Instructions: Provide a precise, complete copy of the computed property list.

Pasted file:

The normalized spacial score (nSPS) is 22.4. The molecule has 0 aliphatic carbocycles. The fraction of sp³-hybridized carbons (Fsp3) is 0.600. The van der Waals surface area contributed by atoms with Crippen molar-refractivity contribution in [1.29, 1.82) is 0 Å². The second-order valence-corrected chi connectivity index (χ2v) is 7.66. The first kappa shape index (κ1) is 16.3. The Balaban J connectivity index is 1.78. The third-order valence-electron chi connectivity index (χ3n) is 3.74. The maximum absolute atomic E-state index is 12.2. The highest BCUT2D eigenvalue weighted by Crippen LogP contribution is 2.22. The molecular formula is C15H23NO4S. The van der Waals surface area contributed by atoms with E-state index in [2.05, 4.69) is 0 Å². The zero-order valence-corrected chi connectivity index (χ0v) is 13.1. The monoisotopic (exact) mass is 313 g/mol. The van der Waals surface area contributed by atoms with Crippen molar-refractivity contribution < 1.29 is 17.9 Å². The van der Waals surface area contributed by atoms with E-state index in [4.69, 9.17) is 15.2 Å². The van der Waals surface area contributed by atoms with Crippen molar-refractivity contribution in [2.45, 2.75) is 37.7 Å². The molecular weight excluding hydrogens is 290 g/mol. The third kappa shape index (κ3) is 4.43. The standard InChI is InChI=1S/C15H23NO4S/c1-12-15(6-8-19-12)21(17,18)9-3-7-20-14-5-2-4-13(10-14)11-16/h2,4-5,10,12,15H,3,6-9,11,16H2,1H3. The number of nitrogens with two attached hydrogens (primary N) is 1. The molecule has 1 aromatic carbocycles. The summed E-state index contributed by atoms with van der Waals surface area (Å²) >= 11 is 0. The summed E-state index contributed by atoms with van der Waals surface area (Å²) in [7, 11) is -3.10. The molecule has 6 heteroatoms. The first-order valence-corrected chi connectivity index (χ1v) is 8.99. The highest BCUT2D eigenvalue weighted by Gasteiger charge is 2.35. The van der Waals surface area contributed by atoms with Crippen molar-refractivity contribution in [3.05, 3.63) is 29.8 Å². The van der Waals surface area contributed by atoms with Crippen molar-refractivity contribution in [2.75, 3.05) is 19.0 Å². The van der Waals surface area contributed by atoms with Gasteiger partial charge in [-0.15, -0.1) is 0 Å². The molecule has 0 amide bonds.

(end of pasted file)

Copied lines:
The normalized spacial score (nSPS) is 22.4. The molecule has 0 aliphatic carbocycles. The fraction of sp³-hybridized carbons (Fsp3) is 0.600. The van der Waals surface area contributed by atoms with Crippen molar-refractivity contribution in [1.29, 1.82) is 0 Å². The second-order valence-corrected chi connectivity index (χ2v) is 7.66. The first kappa shape index (κ1) is 16.3. The Balaban J connectivity index is 1.78. The third-order valence-electron chi connectivity index (χ3n) is 3.74. The maximum absolute atomic E-state index is 12.2. The highest BCUT2D eigenvalue weighted by Crippen LogP contribution is 2.22. The molecular formula is C15H23NO4S. The van der Waals surface area contributed by atoms with E-state index in [2.05, 4.69) is 0 Å². The zero-order valence-corrected chi connectivity index (χ0v) is 13.1. The monoisotopic (exact) mass is 313 g/mol. The van der Waals surface area contributed by atoms with Crippen molar-refractivity contribution < 1.29 is 17.9 Å². The van der Waals surface area contributed by atoms with E-state index in [4.69, 9.17) is 15.2 Å². The van der Waals surface area contributed by atoms with Crippen molar-refractivity contribution in [2.45, 2.75) is 37.7 Å². The molecular weight excluding hydrogens is 290 g/mol. The third kappa shape index (κ3) is 4.43. The standard InChI is InChI=1S/C15H23NO4S/c1-12-15(6-8-19-12)21(17,18)9-3-7-20-14-5-2-4-13(10-14)11-16/h2,4-5,10,12,15H,3,6-9,11,16H2,1H3. The number of nitrogens with two attached hydrogens (primary N) is 1. The molecule has 1 aromatic carbocycles. The summed E-state index contributed by atoms with van der Waals surface area (Å²) >= 11 is 0. The summed E-state index contributed by atoms with van der Waals surface area (Å²) in [7, 11) is -3.10. The molecule has 6 heteroatoms. The first-order valence-corrected chi connectivity index (χ1v) is 8.99. The highest BCUT2D eigenvalue weighted by Gasteiger charge is 2.35. The van der Waals surface area contributed by atoms with Crippen molar-refractivity contribution in [3.05, 3.63) is 29.8 Å². The van der Waals surface area contributed by atoms with Crippen molar-refractivity contribution in [2.75, 3.05) is 19.0 Å². The van der Waals surface area contributed by atoms with Gasteiger partial charge in [-0.15, -0.1) is 0 Å². The molecule has 0 amide bonds.